Calling the deterrent “potentially very powerful,” Tooze reports that

…the faction within the Tsipras cabinet that wanted to avoid a break was too strong. Varoufakis was never allowed to make the critical threat at the right moment. Greece was driven to a humiliating compromise without ever having deployed its deterrent.

Game-theoretically speaking, whether Varoufakis’ deterrent was effective cannot be answered without knowledge of the preferences of other players. Even if Draghi himself could be deterred, as indeed seems likely, that was only going to grant Greece a short term lease on life. There is no reason to believe that it would’ve forced the Troika to negotiate in earnest. A Greek threat to activate the deterrent could just as easily have yielded a Schäuble solution with the Troika turning the screws to push Greece out of the eurozone in the service of discipline. We cannot answer that without knowing just how much Merkel feared Grexit.

A distinct possibility is that the deterrence strategy was leaked to the Germans by someone in the Greek war cabinet—infiltrated as it was by the Troika—and that Merkel let it be known to Tsipras that the activation of the threat, or perhaps even its deployment against Draghi, would harden the Troika’s stance. What I mean to suggest is this: Tsipras is not a scoundrel. Why did he capitulate if the deterrent was in fact effective? Did he know something about the preferences of Greece’s jailers that Varoufakis did not? Could it be that Varoufakis’ dirty bomb was a recipe for tactical victory but strategic defeat? Is that why Tsipras capitulated instead of deploying the deterrent?


The Tendency of Commodity Prices to Fall Over the Long Run

The Prebisch-Singer hypothesis states that real commodity prices have a tendency to fall over the long run. Harvey et al. have shown that the historical evidence from four centuries of commodity price data is consistent with the hypothesis. The most convincing explanation of the phenomena is that, with important exceptions, the income elasticity of primary commodities is less than 1. This means that incomes grow faster than demand for primary commodities, so that prices must fall to clear markets. This mechanism is subject to ecological constraints since if the ecological constraint bites, prices must rise to clear markets. So far, fundamental ecological limits have not trumped the tendency of commodity prices to fall over the long run. The tendency introduces a dynamic, systematic bias in favor of the core and against the periphery of the world economy since, by construction, nations or regions specializing in primary goods belong to the latter. In what follows, I’ll illustrate the tendency for a large number of commodity classes since 1850. All data is from David S. Jacks’s website.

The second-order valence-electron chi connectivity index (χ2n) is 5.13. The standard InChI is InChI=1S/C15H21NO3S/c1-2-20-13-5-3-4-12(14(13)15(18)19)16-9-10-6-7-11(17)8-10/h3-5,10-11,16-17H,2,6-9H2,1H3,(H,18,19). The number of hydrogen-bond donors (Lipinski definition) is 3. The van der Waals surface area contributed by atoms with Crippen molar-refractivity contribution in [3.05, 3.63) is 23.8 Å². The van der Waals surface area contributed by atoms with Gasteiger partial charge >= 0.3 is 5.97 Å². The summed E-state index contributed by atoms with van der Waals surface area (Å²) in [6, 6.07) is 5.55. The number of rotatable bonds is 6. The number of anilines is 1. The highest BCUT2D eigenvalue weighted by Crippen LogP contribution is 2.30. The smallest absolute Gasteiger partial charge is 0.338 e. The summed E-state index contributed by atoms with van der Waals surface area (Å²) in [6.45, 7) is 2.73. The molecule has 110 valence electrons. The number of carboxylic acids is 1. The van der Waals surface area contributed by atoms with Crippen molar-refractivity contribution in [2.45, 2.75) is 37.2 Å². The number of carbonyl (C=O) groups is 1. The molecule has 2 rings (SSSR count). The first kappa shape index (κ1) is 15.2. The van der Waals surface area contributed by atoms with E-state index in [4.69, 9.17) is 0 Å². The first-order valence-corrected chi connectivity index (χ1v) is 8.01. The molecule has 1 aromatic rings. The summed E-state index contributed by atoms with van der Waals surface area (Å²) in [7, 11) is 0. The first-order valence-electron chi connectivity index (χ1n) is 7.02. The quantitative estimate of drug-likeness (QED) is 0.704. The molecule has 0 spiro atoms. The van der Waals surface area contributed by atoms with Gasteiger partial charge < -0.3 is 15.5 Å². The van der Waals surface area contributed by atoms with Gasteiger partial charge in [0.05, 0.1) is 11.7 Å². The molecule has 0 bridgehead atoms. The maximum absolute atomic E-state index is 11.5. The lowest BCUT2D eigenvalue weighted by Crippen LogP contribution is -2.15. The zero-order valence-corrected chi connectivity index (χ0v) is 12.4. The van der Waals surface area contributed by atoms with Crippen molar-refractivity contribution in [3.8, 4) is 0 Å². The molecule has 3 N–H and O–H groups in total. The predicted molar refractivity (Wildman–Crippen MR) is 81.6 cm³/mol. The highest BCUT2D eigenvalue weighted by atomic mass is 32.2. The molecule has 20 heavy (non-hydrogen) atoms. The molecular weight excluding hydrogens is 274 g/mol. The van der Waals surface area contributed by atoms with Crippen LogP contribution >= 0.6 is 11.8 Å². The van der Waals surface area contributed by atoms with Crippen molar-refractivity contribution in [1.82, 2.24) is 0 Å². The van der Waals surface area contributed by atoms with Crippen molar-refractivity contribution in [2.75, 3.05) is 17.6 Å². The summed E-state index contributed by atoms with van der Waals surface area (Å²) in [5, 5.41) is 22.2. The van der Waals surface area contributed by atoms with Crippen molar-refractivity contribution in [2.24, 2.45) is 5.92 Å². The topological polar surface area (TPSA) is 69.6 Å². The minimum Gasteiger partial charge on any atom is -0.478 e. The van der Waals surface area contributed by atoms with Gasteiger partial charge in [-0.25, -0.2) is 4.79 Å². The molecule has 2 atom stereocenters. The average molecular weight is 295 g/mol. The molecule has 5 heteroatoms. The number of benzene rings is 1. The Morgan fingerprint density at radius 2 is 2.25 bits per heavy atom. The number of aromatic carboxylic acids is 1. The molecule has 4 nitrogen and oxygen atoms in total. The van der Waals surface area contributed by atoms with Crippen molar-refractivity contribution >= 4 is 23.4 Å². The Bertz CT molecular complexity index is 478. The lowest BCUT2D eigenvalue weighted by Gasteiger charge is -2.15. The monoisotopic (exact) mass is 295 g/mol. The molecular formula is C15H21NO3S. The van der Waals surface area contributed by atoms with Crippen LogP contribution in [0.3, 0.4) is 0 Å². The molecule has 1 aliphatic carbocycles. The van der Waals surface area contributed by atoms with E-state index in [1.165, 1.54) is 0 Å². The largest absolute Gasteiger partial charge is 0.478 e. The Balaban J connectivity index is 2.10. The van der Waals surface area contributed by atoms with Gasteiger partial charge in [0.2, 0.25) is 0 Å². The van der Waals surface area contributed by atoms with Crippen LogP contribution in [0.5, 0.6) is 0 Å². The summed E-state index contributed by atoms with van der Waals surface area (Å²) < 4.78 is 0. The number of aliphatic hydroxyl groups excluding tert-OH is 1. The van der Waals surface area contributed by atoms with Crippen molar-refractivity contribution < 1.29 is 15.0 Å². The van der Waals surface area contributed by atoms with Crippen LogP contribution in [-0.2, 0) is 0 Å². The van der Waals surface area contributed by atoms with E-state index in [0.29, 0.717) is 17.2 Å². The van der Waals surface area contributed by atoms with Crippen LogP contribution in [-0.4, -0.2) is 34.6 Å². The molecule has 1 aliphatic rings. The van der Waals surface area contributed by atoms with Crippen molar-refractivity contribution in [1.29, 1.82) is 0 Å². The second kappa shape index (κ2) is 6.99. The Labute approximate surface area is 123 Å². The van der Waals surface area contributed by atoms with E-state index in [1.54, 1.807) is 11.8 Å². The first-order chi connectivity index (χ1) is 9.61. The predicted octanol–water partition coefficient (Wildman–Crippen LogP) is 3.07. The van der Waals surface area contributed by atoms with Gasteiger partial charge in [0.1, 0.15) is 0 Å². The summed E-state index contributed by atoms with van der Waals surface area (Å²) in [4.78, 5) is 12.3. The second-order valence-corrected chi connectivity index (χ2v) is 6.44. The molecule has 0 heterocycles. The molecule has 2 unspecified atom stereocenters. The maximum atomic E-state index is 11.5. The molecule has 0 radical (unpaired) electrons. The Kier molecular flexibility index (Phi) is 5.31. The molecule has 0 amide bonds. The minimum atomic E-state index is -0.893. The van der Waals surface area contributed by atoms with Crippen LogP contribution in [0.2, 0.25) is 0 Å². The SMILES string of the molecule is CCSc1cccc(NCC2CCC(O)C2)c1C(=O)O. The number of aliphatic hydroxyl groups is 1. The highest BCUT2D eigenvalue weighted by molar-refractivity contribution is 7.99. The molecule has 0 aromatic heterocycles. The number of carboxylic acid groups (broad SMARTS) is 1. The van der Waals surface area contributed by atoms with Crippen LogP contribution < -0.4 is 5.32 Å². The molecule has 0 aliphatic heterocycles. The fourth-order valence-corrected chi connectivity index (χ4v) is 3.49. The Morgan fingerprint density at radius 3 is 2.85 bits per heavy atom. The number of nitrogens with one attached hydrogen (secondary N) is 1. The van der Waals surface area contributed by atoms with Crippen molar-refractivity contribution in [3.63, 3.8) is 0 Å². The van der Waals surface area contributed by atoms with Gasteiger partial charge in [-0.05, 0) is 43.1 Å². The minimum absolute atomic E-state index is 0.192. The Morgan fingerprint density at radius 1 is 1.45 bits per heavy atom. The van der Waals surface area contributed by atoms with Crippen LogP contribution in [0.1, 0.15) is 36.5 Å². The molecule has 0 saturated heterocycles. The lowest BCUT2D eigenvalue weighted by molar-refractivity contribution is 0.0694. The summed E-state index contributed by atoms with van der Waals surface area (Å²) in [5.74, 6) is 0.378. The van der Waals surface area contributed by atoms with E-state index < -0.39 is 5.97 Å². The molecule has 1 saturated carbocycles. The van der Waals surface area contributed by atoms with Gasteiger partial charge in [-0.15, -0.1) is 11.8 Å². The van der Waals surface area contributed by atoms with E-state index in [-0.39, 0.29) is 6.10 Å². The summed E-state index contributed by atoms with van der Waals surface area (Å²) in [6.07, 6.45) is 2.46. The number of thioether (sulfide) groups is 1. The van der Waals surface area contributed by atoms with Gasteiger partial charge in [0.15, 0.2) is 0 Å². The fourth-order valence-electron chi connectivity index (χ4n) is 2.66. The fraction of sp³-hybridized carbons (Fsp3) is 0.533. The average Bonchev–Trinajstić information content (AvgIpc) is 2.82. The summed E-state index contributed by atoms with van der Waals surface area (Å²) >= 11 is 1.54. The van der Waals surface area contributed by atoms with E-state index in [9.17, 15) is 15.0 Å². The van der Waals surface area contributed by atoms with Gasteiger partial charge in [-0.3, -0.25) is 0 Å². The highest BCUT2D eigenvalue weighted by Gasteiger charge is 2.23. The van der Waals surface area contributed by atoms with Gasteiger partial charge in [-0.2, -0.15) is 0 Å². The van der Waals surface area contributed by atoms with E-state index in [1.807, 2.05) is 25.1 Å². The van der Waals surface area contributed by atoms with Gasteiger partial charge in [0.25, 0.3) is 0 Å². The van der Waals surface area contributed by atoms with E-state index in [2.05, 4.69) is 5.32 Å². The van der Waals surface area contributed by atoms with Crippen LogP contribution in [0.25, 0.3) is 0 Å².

Overall, the picture is that non-fuel commodity prices have fallen. Figure 1 shows the unweighted average of 37 non-fuel commodities. While there is a medium term cycle, the trend is clearly negative.


Figure 1. Non-fuel real commodity prices (1850-2010).

The main exception is energy prices, which have shown a tendency to rise over the long run. See Figure 2.


Figure 2. Real energy prices (1850-2010).

We should not expect the real price of gold (or other precious metals) to fall over the long run because it was, and still approximately is, the numeraire. Indeed, there is no long term trend in precious metal prices. See Figure 3.



Figure 3. Precious metal prices (1850-2010).